Another big deciding factor should be the standard functionality of the platform and added functionality options. In other words: apps.
Pro: An App for Every Function
One of Shopify’s biggest strengths is its app variety. Currently, it has over 1,200 apps in their app store to help you do anything from automation and accounting to boosting traffic. All designed to help you increase sales, improve functionality and scale your online business. However, let’s not discount the functionality that Shopify provides built into their platform that doesn’t require any additional apps. Such as:
- Multiple staff login options
- Discount code engine
- Inventory management
- Easy product image and description loading
- Easy product category optimization
- Customer order tracking
- Payment gateways
- Customer account setup
- In-depth customer metrics
Con: Apps Aren’t Free
There are around 500 free apps on Shopify, but most of them come with premium plans that will cost money. Which brings us to Shopify pricing pros and cons…
Cost is an essential factor to consider when choosing your eCommerce platform. Not only the cost of the platform and apps, but also the cost of maintaining or customizing that platform.
Pro: Don’t Need to Fork Out Huge Budgets to Manage
Shopify can seem expensive when you compare it to, say, WordPress. However, the beauty of Shopify’s ease of use is that new, budget-strapped online store owners don’t have to fork out huge budgets for experts, which would cost far more than their subscriptions. Plus, with the basic plan of just $29 per month, you don’t need to tie yourself to long hosting plans as you would with other platforms. But the most significant advantage of their pricing is that they are very clear about costs, and you can plan ahead without any surprises.
Con: Advanced Plans Too Pricey For Beginners
Stores doing over $10k per month aren’t too bothered by the accumulated fees; however, advanced plans and Shopify Plus can seem very expensive for a new store owner.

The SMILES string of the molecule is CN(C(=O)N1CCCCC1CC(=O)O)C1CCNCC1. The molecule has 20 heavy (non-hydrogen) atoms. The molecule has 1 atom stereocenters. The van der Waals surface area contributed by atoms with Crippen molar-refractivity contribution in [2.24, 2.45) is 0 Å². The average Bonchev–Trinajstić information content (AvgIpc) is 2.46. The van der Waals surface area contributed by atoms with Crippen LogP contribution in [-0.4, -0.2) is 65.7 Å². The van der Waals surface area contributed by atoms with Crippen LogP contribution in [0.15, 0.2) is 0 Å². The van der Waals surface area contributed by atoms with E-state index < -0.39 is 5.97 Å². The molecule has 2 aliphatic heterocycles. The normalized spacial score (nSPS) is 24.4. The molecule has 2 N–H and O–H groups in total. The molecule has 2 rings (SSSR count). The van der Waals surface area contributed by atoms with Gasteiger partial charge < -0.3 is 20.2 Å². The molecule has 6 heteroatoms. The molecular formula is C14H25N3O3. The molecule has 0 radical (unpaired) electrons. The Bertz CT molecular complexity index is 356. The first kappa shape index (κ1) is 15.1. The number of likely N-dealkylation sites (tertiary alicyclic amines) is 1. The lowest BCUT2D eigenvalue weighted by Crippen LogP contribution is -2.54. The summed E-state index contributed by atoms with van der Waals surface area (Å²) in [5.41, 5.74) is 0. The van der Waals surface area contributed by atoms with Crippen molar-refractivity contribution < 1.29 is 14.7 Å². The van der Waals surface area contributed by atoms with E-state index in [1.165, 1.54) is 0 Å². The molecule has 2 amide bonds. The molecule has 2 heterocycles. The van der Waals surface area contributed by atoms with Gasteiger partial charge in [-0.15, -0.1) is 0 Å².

6. Platform Support
Lastly, when deciding whether or not to choose Shopify, it is crucial to consider the type of customer support you will be getting.
Pro: Great 24/7 Support
Shopify offers all plans 24/7 support access through email, live chat and phone (depending on your region).
Con: Tech Support Number Only in Select Countries
If you want to call, you can only do so to one of these four regions: US, UK, New Zealand and Australia. Additionally, for some tech issues such as with bought templates, you will need to contact developers directly through online forums – depending on each vendor’s support policy.
There you have it, the top pros and cons of using Shopify. If you’re still deciding on an eCommerce platform, click through to our full guide: Shopify, WooCommerce or Magento – which do you choose?
Nicole is a content writer at StoreYa with over sixteen years experience and flair for storytelling. She runs on a healthy dose of caffeine and enthusiasm. When she's not researching the next content trend or creating informative small business content, she's an avid beachgoer, coffee shop junkie and hangs out on LinkedIn.